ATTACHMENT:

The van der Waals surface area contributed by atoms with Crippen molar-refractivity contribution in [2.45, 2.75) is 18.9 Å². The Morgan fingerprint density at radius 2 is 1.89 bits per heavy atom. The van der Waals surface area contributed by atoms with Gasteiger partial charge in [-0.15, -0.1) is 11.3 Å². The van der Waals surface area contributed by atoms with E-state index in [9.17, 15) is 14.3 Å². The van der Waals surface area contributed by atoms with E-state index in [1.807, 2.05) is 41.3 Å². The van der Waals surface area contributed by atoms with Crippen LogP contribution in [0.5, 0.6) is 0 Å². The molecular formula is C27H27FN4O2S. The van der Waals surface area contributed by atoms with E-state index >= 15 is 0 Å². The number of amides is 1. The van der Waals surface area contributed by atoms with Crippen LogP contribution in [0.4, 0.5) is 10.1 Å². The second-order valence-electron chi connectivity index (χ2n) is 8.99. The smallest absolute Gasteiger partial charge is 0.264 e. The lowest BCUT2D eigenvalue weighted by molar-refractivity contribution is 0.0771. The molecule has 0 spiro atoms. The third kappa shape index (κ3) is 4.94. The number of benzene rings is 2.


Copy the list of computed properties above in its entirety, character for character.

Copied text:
The van der Waals surface area contributed by atoms with Crippen molar-refractivity contribution in [2.45, 2.75) is 18.9 Å². The Morgan fingerprint density at radius 2 is 1.89 bits per heavy atom. The van der Waals surface area contributed by atoms with Gasteiger partial charge in [-0.15, -0.1) is 11.3 Å². The van der Waals surface area contributed by atoms with E-state index in [9.17, 15) is 14.3 Å². The van der Waals surface area contributed by atoms with E-state index in [1.807, 2.05) is 41.3 Å². The van der Waals surface area contributed by atoms with Crippen LogP contribution in [0.5, 0.6) is 0 Å². The molecular formula is C27H27FN4O2S. The van der Waals surface area contributed by atoms with E-state index >= 15 is 0 Å². The number of amides is 1. The van der Waals surface area contributed by atoms with Crippen LogP contribution in [0.4, 0.5) is 10.1 Å². The second-order valence-electron chi connectivity index (χ2n) is 8.99. The smallest absolute Gasteiger partial charge is 0.264 e. The lowest BCUT2D eigenvalue weighted by molar-refractivity contribution is 0.0771. The molecule has 0 spiro atoms. The third kappa shape index (κ3) is 4.94. The number of benzene rings is 2.